Part of the reason we write these blogs is to give our existing clients and potential clients some insight and a deeper understanding into the processes which drive the way we do what we do.
One of the the things that everyone in the communications industry has to deal with on a fairly regular basis is justifying costs to their clients. It’s generally safe to assume, at least from our experience, that most clients tend to feel they are paying too much for the services they are getting, even though the result of investing in these services is something that, more often that not, builds their business, enhances their corporate identity and provides an excellent ROI.
A Little Knowledge Can Be A Dangerous Thing
When it comes to developing any sort of creative communications, there are all kinds of ways to go about it and there are a number of different levels of cost that can be incurred.
However, it’s a good thing to understand that the adage ‘you get what you pay for’, is very much in force here, as you will invariably find that the people who charge unbelievably low prices for their work, generally do this because the quality of their work is on par with their low prices. It’s also often the case that what you’re buying is really nothing more than a ‘cookie cutter’ solution of some sort. This is most prevalent in the web development area where there are literally tons of companies offering web sites at ridiculously low prices. These sites are generally nothing more than paint-by-numbers templates, which force clients to adapt their identity to fit the template, as opposed to having a site custom built around a well thought out and totally integrated corporate identity.
Invest In People Not Processes
Like any investment in services, the intrinsic value that will be realized has more to do with the relationship between the company you choose and your company. And this is really all about people, experience and chemistry. Certainly costs play a role here, because there are as many companies that charge very high rates as those who charge unbelievably low rates.
Clients who have the attitude that creative development and execution are nothing more than commodities, fall into the category of ‘price shoppers’. And while some are more enlightened in their approach than others, at the end of the day for them, it will always come down to price. And they will invariably, as was stated previously, get what they pay for.
But the clients who treat their communications services as investments in people and experience will do so on the basis of chemistry first. That’s because these clients understand that to get the very best out of their chosen suppliers, it’s important to establish a true working partnership based on mutual respect and trust, like any partnership in life.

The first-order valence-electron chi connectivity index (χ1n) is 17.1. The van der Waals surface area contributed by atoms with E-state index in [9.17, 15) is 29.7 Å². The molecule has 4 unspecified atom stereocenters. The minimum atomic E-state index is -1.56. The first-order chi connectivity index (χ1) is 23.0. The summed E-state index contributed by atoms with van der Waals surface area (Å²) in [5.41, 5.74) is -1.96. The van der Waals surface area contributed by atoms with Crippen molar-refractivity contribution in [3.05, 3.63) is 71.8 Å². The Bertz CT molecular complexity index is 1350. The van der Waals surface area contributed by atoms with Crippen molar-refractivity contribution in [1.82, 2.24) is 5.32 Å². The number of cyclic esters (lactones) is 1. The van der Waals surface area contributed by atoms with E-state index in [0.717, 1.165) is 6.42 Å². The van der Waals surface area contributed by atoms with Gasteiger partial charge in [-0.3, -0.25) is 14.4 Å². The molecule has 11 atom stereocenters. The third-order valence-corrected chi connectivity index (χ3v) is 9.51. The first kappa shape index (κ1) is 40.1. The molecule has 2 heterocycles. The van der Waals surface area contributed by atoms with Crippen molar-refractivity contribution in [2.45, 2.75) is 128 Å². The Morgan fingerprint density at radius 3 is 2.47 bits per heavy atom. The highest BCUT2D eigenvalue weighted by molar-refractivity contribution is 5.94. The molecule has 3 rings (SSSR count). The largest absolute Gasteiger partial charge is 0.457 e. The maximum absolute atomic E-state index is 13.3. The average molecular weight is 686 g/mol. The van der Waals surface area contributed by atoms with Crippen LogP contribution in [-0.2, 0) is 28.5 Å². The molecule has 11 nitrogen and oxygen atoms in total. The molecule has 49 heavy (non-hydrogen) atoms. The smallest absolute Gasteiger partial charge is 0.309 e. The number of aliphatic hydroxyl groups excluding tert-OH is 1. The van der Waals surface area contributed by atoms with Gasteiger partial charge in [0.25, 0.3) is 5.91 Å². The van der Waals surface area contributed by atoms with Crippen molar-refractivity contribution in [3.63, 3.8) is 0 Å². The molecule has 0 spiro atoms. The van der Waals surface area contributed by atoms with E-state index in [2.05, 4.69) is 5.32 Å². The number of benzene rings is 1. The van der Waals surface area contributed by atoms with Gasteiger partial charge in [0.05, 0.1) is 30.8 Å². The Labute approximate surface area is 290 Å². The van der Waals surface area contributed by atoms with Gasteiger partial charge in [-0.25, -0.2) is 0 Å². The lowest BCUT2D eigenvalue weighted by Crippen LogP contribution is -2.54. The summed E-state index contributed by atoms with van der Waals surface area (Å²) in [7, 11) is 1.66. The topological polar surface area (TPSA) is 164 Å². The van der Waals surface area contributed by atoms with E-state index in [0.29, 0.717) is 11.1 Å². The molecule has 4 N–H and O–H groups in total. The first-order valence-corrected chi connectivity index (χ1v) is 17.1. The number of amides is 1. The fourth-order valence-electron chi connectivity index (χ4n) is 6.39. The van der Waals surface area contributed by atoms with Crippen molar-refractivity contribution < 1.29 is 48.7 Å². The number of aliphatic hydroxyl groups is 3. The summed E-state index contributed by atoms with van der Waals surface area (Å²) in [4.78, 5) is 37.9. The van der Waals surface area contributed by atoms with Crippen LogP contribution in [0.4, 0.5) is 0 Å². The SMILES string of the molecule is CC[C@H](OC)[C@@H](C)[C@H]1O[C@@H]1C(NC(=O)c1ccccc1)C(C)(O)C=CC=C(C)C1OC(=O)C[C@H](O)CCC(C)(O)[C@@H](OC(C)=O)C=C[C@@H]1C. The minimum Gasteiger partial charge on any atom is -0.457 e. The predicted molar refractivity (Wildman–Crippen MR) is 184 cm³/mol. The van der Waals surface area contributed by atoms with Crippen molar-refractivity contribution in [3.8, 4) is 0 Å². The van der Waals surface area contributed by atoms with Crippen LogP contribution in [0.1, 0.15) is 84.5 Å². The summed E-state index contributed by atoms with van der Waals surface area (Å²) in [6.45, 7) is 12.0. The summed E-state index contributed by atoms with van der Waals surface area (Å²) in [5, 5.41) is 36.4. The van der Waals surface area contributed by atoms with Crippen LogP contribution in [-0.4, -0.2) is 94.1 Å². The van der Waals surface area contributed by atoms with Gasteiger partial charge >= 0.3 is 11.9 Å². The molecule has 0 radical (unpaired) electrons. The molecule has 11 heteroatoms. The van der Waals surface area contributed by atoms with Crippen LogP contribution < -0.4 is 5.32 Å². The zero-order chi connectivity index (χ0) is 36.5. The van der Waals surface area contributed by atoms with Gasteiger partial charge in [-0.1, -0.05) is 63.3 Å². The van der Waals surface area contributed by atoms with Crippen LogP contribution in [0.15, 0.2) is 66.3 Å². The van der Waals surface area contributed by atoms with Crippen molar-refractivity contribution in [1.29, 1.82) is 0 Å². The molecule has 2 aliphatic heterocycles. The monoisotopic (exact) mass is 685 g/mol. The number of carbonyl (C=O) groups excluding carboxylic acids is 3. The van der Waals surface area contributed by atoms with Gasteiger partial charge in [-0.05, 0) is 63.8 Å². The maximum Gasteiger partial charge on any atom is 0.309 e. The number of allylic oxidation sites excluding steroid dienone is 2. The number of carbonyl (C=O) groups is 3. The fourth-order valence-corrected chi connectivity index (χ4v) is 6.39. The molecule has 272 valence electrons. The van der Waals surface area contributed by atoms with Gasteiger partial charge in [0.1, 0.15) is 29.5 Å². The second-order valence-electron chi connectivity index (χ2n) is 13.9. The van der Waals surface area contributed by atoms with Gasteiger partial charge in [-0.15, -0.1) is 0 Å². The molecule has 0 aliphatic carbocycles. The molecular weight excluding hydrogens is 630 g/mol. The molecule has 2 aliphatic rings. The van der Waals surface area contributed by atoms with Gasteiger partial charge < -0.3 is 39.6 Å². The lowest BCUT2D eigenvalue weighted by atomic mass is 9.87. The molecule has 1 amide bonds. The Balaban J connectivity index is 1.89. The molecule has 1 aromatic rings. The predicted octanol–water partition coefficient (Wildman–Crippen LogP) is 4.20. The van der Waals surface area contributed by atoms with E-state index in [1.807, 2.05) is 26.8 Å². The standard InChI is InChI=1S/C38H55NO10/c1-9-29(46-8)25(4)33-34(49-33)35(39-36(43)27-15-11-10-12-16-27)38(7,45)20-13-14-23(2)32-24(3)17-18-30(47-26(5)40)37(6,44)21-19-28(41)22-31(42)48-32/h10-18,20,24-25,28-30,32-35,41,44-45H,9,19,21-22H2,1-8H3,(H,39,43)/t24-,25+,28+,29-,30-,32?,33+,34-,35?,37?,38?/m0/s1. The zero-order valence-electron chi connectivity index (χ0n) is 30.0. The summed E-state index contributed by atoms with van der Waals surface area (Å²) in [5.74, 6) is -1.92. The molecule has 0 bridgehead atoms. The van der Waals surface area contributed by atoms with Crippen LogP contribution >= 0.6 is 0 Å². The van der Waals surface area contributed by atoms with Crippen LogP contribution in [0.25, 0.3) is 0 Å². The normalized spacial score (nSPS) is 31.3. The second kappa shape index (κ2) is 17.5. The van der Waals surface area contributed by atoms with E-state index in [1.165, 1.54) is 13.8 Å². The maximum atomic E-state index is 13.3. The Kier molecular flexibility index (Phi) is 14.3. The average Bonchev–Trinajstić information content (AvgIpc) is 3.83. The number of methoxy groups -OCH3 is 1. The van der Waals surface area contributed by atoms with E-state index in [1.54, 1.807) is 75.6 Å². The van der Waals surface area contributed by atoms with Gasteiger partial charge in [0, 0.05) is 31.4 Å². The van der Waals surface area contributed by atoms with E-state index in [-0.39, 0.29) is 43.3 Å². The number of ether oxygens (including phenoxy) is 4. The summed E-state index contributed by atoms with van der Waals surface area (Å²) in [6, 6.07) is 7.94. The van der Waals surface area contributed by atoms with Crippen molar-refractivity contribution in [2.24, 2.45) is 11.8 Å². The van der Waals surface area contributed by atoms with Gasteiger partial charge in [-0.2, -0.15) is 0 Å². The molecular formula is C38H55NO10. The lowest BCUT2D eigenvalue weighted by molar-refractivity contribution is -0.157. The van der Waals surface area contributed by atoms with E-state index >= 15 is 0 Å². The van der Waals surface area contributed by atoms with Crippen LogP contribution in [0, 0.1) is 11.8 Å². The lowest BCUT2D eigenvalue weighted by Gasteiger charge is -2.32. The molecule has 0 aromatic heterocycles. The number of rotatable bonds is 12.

Clients who work this way, generally have a solid intuitive understanding of the creative process and why things cost what they do. They will understand:
- That good creative people are thinking all the time and that they are, more often than not, getting the benefit of many more hours than those which are actually being billed.
- That good creative people always do their best work for clients they feel are appreciative of their efforts.
- That good creative people are fanatical about making sure their clients’ businesses are healthy and growing and especially so for clients they truly like and respect.
Chemistry vs Cost
The most important part of ‘getting what you pay for’ has to do with what your perception of what good value represents.
It also has to do with the undertanding that, while technology has improved the way in which creative is developed, it has not really affected the processes of developing a good strategy and creating ideas that solidly support that strategy. These are people processes and they tend to form the basis of how we estimate costs for our work.
At Rapport we pride ourselves on a number of things but highest among them is our ability to partner effectively and beneficially with our clients. Because nothing we know of has more of a positive impact on the cost issue than the success factor that good work can generate.